A Grand Prix on Indian soil was mooted as long ago as 1997 but it took until 2011 for the subcontinent to take its place on the Formula One calendar when the inaugural Indian Grand Prix was held at the brand-new Buddh International Circuit. Built at a cost of $400m, the circuit was widely praised for creating excellent racing as well as providing the cars with a stern challenge thanks to its varied layout and wide range of corner types.
Last year’s race was judged a great success although there was evidence of unfinished construction such as staircases that appeared to lead nowhere and less than reliable sewer pipes, but India embraced the sport with open arms and F1 responded in kind – struck by the scenes of poverty witnessed in the areas around the track, the teams got together and collected all leftover food and drinks from their VIP areas and distributed them to the people living nearby.
A popular circuit thanks to its undulating layout, combination of mundane and menacing corners and ultra-quick lap speed, Noida is a demanding circuit for tyres owing to the high ambient temperature and low grip, expected of such a new venue.
A smooth circuit means the teams can run lower ride heights, with less danger of the car bottoming out unless their drivers get particularly well-acquainted with the kerbs. With two long straights, both of which will see DRS in use during the race, teams will look to maximise top-end speed and work on balance and driveability for the slower, technical section in the middle of the lap.
Turn 10 poses an interesting challenge, a quadruple-apex right-hander that is reminiscent of the awesome Turn 8 in Istanbul. It is taken at an average speed of around 130mph and the left front tyre takes a real beating as the G forces load up during the time it takes to traverse the corner.
The Indian Grand Prix marked the first opportunity to pay respects to Dan Wheldon and Marco Simoncelli, both of whom lost their lives in racing accidents in the two weeks prior to the race.
Polesitter Sebastian Vettel maintained his lead at the start with Jenson Button vaulting up to second from fourth on the grid. They were to remain first and second throughout, with the action taking place elsewhere on the circuit as, for the fifth time in 2011, Lewis Hamilton and Felipe Massa came together on track, this time Massa turned in on Hamilton on the entry to Turn 5, the McLaren needing to pit for a new front wing. Massa was able to continue but was later handed a drive through penalty for his part in the clash.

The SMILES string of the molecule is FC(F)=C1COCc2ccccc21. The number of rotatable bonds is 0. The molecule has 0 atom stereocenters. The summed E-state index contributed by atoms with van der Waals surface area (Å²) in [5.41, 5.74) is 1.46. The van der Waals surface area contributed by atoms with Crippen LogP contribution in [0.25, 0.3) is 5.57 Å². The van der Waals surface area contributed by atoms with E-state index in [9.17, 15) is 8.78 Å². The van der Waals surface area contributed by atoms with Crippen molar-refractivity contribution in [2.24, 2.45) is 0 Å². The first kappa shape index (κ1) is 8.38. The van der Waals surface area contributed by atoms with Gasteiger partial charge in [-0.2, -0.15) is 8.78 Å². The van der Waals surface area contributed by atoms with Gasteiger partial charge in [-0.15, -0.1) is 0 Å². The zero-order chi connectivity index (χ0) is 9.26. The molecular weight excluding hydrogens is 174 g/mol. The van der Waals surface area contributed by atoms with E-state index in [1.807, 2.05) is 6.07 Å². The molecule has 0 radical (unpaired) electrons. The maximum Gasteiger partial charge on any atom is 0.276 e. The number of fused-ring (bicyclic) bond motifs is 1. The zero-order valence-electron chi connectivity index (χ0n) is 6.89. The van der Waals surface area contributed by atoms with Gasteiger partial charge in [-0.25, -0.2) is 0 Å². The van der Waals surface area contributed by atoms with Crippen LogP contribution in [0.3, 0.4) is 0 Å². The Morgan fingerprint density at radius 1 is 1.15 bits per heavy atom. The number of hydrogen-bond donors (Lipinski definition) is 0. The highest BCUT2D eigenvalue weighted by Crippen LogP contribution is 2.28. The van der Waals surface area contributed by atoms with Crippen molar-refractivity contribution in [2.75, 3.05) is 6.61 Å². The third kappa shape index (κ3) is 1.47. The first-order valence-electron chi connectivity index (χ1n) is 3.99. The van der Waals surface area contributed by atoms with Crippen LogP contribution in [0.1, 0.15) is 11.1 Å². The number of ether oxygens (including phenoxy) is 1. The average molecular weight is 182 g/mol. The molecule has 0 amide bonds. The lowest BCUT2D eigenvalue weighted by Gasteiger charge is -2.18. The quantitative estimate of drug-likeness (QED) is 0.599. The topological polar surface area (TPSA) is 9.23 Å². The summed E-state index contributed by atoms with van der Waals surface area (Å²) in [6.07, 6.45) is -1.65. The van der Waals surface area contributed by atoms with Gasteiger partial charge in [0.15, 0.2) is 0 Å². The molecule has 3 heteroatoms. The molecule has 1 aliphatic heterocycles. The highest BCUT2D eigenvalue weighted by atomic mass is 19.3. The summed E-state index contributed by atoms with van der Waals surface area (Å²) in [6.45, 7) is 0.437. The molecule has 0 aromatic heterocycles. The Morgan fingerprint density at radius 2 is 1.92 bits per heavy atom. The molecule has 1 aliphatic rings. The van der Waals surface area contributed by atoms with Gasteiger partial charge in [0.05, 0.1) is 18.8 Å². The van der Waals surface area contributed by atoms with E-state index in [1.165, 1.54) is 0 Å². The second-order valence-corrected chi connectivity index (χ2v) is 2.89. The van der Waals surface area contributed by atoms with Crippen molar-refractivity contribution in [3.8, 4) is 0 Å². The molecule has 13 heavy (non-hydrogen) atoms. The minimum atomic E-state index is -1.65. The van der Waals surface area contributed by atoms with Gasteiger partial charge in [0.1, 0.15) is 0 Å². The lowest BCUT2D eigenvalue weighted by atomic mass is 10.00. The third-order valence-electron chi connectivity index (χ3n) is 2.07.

Massa’s race came to an abrupt end on lap 32 when he suffered a suspension failure, brought about by clouting the kerbs at Turn 7 a touch too enthusiastically, mirroring an identical failure suffered by him in qualifying the previous day. Fernando Alonso completed the podium with Vettel leading Button home by just over eight seconds.
Tyre wear: 7/10
A lack of track knowledge forced Pirelli to be conservative in 2011 but this year the hard and soft tyres are expected to have a lap time difference of up to two seconds, greatly increasing the tactical challenge for team strategists. The longest pitlane on the calendar means everyone will try to get by on two stops, though that may be easier said than done.
With several long straights, including two independent DRS zones, the Noida circuit is quick and flowing. Direction changes through the sequence from Turns 5-14 are mesmerising and really show off a well-sorted car.
Average speed: 8/10
Hitting 200mph on the 1.2km back straight, and with only a few corners where second gear is needed means the Buddh International Circuit scores highly here.
Track difficulty: 7/10
There are two distinct sections to this circuit – the first section down to and including Turn 4 is not challenging, with three second gear corners, two long straights and a flat-out left-hander. From Turn 5 through to Turn 14, every apex must be millimetre-perfect as each corner flows into the next – get one wrong and it’ll punish you for the rest of the lap.
DRS zones across the start/finish straight and into Turn 4 at the end of the 200mph back straight provide the best chances, though judicious use of KERS can open up opportunities into Turn 5 and also Turn 16 at the end of the lap.
F1’s visit to India was an eye-watering assault on the senses last year, but the burgeoning Indian middle class meant the race was well-attended, even if tickets cost the equivalent of a month’s wage for the country’s poorer citizens. Expect Force India and local hero Narain Karthikeyan to be in the spotlight all weekend – a good weekend by either driver will be met with raucous enthusiasm in the grandstands.
Venue Buddh International Circuit, Greater Noida
Lap record 1m 27.249s – Sebastian Vettel, Red Bull (2011)
2011 Winner Sebastian Vettel, Red Bull
GP History (only races held as part of the Formula One World Championship are included):
Stats from Mercedes AMG Petronas